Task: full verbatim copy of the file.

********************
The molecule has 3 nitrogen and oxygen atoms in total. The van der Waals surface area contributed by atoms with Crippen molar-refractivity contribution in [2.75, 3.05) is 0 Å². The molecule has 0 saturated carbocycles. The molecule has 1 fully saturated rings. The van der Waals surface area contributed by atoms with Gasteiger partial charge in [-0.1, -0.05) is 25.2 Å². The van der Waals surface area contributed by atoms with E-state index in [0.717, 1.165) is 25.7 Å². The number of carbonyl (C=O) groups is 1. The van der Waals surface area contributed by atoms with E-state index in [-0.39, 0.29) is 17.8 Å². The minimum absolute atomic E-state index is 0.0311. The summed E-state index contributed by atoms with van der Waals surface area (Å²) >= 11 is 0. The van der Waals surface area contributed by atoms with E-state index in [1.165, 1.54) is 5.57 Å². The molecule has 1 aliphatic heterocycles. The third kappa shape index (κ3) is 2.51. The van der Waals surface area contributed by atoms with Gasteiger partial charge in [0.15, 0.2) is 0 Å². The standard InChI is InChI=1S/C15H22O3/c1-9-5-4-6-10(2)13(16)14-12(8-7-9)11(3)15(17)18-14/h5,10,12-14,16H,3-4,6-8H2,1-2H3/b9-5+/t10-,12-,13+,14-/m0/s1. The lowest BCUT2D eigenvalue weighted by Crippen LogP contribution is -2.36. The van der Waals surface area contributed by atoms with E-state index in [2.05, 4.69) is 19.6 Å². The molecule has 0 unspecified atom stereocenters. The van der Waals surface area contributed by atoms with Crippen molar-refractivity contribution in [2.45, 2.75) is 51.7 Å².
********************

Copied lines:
The molecule has 3 nitrogen and oxygen atoms in total. The van der Waals surface area contributed by atoms with Crippen molar-refractivity contribution in [2.75, 3.05) is 0 Å². The molecule has 0 saturated carbocycles. The molecule has 1 fully saturated rings. The van der Waals surface area contributed by atoms with Gasteiger partial charge in [-0.1, -0.05) is 25.2 Å². The van der Waals surface area contributed by atoms with E-state index in [0.717, 1.165) is 25.7 Å². The number of carbonyl (C=O) groups is 1. The van der Waals surface area contributed by atoms with E-state index in [-0.39, 0.29) is 17.8 Å². The minimum absolute atomic E-state index is 0.0311. The summed E-state index contributed by atoms with van der Waals surface area (Å²) >= 11 is 0. The van der Waals surface area contributed by atoms with E-state index in [1.165, 1.54) is 5.57 Å². The molecule has 1 aliphatic heterocycles. The third kappa shape index (κ3) is 2.51. The van der Waals surface area contributed by atoms with Gasteiger partial charge in [0.15, 0.2) is 0 Å². The standard InChI is InChI=1S/C15H22O3/c1-9-5-4-6-10(2)13(16)14-12(8-7-9)11(3)15(17)18-14/h5,10,12-14,16H,3-4,6-8H2,1-2H3/b9-5+/t10-,12-,13+,14-/m0/s1. The lowest BCUT2D eigenvalue weighted by Crippen LogP contribution is -2.36. The van der Waals surface area contributed by atoms with E-state index in [2.05, 4.69) is 19.6 Å². The molecule has 0 unspecified atom stereocenters. The van der Waals surface area contributed by atoms with Crippen molar-refractivity contribution in [2.45, 2.75) is 51.7 Å².